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Summary: Each Beatitudes is a proverb-like saying, cryptic, precise, and full of meaning which isn't always crystal clear and using the NRSV and the Message for 'Blessed are the poor in spirit, for theirs is the kingdom of heaven' reveals the importance of GRACE.

The Beatitudes - You’re Blessed (NRSV vs The Message) - Matt 5:3

Todays gospel for All saints day is known as the “Beatitudes” and is one of the best known and loved verses of the Gospel.

It forms the beginning of what has come to be known as the “Sermon on the Mount”

Jesus saw the crowds coming to Him, so He went up on a mountainside and sat down, the well-known posture of the teacher.

The traditional location of this “mount” is the low hills behind the region of Capernaum and the other fishing villages on the shore.

His disciples came to Him, and so Jesus began to teach them and what follows has been described as the manifesto of His kingdom, Jesus unveils the foundations and character of life in that kingdom.

Here He teaches the ethical guidelines for life in His kingdom; and the guidelines point to the quality of righteousness that characterizes life in the kingdom, now in part, but fully in the future.

Each Beatitudes is a proverb-like saying, cryptic, precise, and full of meaning and each one includes a topic that forms a major biblical theme.

So you could spend a lot of time on each one--and that would be worth doing if you so desired so let us look at one this morning.

3 “Blessed are the poor in spirit, for theirs is the kingdom of heaven. – the meaning itsn’t always crystal clear so sometimes its useful refer to other translations to get a clearer picture.

3 “You’re blessed when you’re at the end of your rope. With less of you there is more of God and his rule. – (The Message)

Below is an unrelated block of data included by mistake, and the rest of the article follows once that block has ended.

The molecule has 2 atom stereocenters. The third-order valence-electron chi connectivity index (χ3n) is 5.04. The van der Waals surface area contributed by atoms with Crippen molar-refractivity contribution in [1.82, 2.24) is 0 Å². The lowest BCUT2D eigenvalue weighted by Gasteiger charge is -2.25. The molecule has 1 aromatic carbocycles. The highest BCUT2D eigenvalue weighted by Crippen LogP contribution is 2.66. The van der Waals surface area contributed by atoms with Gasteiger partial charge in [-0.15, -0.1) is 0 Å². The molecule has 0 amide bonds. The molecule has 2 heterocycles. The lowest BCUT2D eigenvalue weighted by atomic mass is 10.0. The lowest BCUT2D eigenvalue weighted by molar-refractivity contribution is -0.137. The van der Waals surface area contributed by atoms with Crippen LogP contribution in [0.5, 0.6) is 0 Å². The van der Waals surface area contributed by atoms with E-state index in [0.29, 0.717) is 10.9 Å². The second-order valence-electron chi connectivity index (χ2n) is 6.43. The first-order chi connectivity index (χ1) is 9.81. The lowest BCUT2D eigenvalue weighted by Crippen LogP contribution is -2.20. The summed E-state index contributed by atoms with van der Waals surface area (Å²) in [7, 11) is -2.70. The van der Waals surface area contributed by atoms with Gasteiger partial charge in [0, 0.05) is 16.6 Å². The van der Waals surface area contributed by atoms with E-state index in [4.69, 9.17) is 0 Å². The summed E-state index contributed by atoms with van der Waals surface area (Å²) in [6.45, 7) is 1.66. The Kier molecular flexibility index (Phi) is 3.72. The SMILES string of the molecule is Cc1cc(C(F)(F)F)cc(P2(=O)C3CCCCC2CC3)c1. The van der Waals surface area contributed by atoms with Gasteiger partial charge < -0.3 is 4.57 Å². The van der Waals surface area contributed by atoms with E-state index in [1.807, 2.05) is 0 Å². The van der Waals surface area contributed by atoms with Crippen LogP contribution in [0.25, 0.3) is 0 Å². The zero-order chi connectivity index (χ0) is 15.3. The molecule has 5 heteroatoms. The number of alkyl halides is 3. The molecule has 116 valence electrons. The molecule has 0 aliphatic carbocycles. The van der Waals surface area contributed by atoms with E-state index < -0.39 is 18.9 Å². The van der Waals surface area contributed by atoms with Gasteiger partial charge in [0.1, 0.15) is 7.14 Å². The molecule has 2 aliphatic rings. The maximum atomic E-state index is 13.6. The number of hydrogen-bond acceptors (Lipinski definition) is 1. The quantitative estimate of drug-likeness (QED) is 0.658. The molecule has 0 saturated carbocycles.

Each Beatitude consists of 2 phrases, the condition and the result, the condition from the OT context but the result Jesus teaches a new interpretation – a new set of Christian ideals that focus on a spirit of love and humility an echo of His teaching on mercy, spirituality and compassion.

But what does it mean to be poor in spirit? And why being poor in spirit results in having the Kingdom of Heaven?

Being poor in spirit has little to do with riches and possessions although they can inhibit the spirit to make it poor.

Being poor in spirit is all to do with our utter spiritual bankruptcy before God, because of our sin we are alienated from God.

We are sojourners and can never in our sin approach the most Holy God of our creation.

Jesus is saying that no matter your status in life, you must recognise your spiritual poverty before you come to God in faith to receive the salvation that He offers through His Son.

God offers us salvation as a gift, through the sacrifice of Jesus Christ on the cross, the full payment for sin’s penalty.

Before we can receive this gift, we must understand that we cannot make ourselves worthy of it.

Salvation is by grace through faith, not of works and we must recognize our sinfulness before we can understand our need for a saviour.

We must admit our spiritual poverty before we can receive the spiritual riches God offers, we must, in short, be “poor in spirit.” To inherit the kingdom of heaven.

We must recognise our utter worthlessness of our own spiritual currency and inability of our own works to save ourselves.

A vicar had a dream. He was on his way to heaven.

Before him there stretched a long flight of stairs. As he started to go up, he was given a piece of chalk and told that he must put a chalk mark on each of the steps for each sin he had committed.

When he was about halfway up when he met the bishop coming down.

He enquired why his Lordship was returning, and the bishop answered, "I’m just going back to get some more chalk!" (illustration by Owen Bourgaize)

Perhaps we feel like that too! Realizing our sin, our unworthiness - But that’s where Grace comes in.

The confession for Morning and Evening Prayer of the 1662 BCP puts it so beautifully:

‘we have erred and strayed from thy ways like lost sheep,

we have followed too much the devices and desires of our own hearts,

we have offended against thy holy laws,

we have left undone those things which we ought to have done,

and we have done those things which we ought not to have done,

and there is no health in us:

But thou, O Lord, have mercy upon us miserable sinners;’

Miserable sinners – poor in spirit - yes but by God’s Grace through Christ’s atonement we are made pure.

We might be at the end of a rope but there is Christ pulling us up by His divine gift of Grace, and so we are made fit for the kingdom of heaven.

Christ’s blood washes away our sins and converts us from Sinners into Saints.

Blessed ARE the poor in Spirit for theirs IS the kingdom of Heaven!

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